Digital technology and smartphones in particular have transformed many aspects of our society, including how people seek out and establish romantic relationships.
Today, 12% of 55- to 64-year-olds report ever using an online dating site or mobile dating app versus only 6% in 2013.
There are countless reasons why it’s hard for college students to meet new people.
For example, the creators of Date My first got their idea for the site after their female friends complained that they were spending most of their time with other students enrolled in the school of social work, most of whom were women.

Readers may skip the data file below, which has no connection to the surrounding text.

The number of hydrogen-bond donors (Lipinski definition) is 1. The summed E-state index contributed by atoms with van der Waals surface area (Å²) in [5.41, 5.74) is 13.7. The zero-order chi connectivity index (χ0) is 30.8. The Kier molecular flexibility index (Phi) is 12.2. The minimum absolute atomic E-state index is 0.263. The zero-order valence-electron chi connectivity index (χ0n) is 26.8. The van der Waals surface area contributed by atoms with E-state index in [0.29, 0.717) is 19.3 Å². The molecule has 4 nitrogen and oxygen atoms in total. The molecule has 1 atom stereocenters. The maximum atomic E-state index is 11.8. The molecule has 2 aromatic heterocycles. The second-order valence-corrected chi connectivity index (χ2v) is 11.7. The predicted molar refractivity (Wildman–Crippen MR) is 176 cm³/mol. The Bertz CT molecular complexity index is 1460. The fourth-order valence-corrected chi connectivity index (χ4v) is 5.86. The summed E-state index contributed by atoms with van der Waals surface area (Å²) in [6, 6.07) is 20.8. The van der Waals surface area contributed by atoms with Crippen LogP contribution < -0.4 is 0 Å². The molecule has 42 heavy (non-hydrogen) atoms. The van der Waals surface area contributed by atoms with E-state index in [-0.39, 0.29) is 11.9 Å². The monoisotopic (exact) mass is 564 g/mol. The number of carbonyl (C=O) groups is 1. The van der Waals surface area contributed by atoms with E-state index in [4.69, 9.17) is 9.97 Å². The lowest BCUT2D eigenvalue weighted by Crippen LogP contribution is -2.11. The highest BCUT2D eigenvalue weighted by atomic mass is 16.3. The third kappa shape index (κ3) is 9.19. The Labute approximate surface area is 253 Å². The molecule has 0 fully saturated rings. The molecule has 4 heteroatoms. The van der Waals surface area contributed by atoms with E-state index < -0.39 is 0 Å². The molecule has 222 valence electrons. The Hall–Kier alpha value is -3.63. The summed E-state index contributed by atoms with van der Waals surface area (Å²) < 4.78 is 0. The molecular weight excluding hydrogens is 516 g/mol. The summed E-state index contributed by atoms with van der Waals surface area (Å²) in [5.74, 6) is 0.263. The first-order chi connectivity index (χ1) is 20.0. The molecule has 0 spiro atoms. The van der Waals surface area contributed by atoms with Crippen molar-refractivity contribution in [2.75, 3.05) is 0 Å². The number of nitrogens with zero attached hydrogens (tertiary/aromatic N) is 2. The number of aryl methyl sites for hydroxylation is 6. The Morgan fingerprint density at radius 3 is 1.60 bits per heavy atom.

Tinder, America’s fast-growing online-dating juggernaut, last week unveiled its first big branding partnership aimed at its core audience of millennial fling-seekers: a neon-drenched video-ad campaign hyping Bud Light’s mega-keg party, “Whatever, USA.” Meanwhile, over at Tinder’s less-youthful rival e Harmony, a recent ad saw its 80-year-old founder counseling a single woman besieged by bridesmaid’s invitations to take some time (and, of course, the site’s 200-question compatibility quiz) to find that special someone: “Beth, do you want fast or forever?
” Both companies are dominant forces in America’s .2 billion online-dating industry, which in the last few years has quickly become a bedrock of the American love life.